Larryw - I have already measured a few cases. My Sierra book says to trim to 0.893 inches, and almost all of the cases are shorter by anywhere from 1-5 thousandths. You are right that they shrink with use - which is counter to what happens with rifle cases.
     
  11. larryw

    larryw Member

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    Brass movement is one of the many variables that makes reloading so interesting. With high pressure rounds, like rifle or hot 44Mag, the thick brass from the head area flows up the body to the neck and the brass grows. With low pressure rounds like 45, the brass gets hammered down from the mouth to head so the case walls get a bit thicker and the brass length shrinks.

    I guess the trick is getting the pressure just right so balance is achieved and no growth and no shrinking occurs.

    And I have a bridge for sale (but you gotta take SF in the deal)... :D
     
  12. Waitone

    Waitone Member

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    Don't mess with trimming .45 ACP. Put the effort to chamber checking each and every round.
     
  13. lee n. field

    lee n. field Member

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    I measured cases for a while when I started reloading, and never came across a handgun cartridge case that had stretched to unacceptable length. I don't bother anymore.

    Bell or prime, your choice. Don't bother trimming.

    You will probably loose any given case before you wear it out.
     
  14. taliv

    taliv Moderator

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    losing them has been my problem. i'm trying to think how to create a bag to catch them that doesn't interfere with my shooting.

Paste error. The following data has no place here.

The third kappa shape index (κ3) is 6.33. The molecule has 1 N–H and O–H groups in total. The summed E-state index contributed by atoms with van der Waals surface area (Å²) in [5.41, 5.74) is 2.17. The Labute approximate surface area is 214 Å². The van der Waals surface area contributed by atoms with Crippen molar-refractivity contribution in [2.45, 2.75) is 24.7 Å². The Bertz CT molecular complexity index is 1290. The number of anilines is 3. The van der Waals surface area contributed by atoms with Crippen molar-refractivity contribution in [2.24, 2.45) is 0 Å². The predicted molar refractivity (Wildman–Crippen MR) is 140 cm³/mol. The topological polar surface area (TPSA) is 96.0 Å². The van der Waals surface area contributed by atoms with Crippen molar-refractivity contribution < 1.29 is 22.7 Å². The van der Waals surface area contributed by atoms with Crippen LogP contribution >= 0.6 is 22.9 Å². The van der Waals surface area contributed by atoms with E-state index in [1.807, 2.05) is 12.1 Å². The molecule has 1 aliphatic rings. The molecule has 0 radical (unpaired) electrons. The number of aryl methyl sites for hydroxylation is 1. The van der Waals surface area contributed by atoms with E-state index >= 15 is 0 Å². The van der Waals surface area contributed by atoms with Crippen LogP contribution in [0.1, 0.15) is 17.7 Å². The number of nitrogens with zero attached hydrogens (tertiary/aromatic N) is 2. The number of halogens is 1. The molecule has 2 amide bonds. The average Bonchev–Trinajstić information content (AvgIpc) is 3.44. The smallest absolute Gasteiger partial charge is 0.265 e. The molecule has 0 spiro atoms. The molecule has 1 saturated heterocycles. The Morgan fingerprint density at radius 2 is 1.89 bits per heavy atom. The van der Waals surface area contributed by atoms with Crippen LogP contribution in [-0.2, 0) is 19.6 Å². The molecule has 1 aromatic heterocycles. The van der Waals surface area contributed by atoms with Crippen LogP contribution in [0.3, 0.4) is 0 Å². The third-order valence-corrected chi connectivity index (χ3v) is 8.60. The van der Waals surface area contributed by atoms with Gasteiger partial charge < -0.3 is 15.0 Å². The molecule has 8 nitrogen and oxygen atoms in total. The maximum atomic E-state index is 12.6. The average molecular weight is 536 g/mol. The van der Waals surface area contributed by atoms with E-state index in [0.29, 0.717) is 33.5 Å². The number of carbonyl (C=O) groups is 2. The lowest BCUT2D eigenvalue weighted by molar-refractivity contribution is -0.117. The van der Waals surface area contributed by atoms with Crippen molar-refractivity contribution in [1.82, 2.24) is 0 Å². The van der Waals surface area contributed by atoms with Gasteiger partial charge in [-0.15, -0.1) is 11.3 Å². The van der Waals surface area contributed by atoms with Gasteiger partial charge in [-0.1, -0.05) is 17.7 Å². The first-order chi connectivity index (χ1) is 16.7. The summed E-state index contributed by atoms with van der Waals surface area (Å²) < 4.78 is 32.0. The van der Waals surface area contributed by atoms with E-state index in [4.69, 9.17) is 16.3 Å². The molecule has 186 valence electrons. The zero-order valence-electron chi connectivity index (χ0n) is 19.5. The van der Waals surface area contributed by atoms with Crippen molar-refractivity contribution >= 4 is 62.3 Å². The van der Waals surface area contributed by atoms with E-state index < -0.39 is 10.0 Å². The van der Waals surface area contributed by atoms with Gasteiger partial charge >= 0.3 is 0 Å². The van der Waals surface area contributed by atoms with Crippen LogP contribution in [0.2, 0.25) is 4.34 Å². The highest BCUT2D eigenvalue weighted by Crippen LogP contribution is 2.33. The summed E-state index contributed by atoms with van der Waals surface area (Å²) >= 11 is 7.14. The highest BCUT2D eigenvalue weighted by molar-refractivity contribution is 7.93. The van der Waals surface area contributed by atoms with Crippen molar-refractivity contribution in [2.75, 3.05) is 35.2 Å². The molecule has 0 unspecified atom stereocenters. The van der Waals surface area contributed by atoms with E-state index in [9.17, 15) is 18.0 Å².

15. M1Shooter

    M1Shooter Member

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    .45 Brass Prep

    I understand many don't trim .45 ACP brass but.... It head spaces on the mouth. Too long a case (depends on chamber length) and the round may not allow the pistol to lock up. Clean, resize and deprime, measure and trim as necessary (my Speer Manual 12 says trim to .888 and my Hornady 6 Manual says .893 which I find interesting but both agree on a max case length of .898). Bell, prime, charge, seat to appropriate OAL, and crimp.

    Watch out for double charges. I am too lazy to compute the number of rounds I have reloaded but the only problems I have encountered with my reloads were dud primers, even though properly seated. I still use due diligence as this is one area that demands zero defects IMHO.
     
  16. Khornet

    Khornet Member

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    Failure to go into battery

    M1, I have brass which has been reloaded innumerable times. My Gold Cup ejector leaves a little triangular mark on the rim, and I have cases with the entire circumference of the rim stippled away. I load my cases until lost or split. I haven't trimmed a .45 case since the first batch I loaded in 1992, and I've never had a lockup problem, or indeed any function problem at all. Gold Cup, Ruger P90, Para Tac Four, makes no difference. Which makes sense, since the brass shortens with use. And I bet in many guns, if the brass is too short, the extractor nonetheless holds the round in place.
     
  17. moxie

    moxie Member

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    For .45ACP, as noted, trimming is not needed. But do chamfer and deburr once-fired cases by all means, after sizing. And you might consider a quick ream of the primer pockets on many-fired cases to get some of the crust out.
     
  18. Khornet

    Khornet Member

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    Chamfer/deburr?

    Does anyone who shoots autoloaders more than occasionally really do that with their cases? I certainly have never noticed any burr, nor needed any chamfer. After trimming (which I don't do for pistol), yes. Seems like a lot of unnecessary work to me, and I'm one who will take new rifle brass and sort by weight, trim/chamfer/ deburr, uniform flash hole, uniform primer pocket, and outside neck turn, then load using Wilson neck dies and a plastic mallet.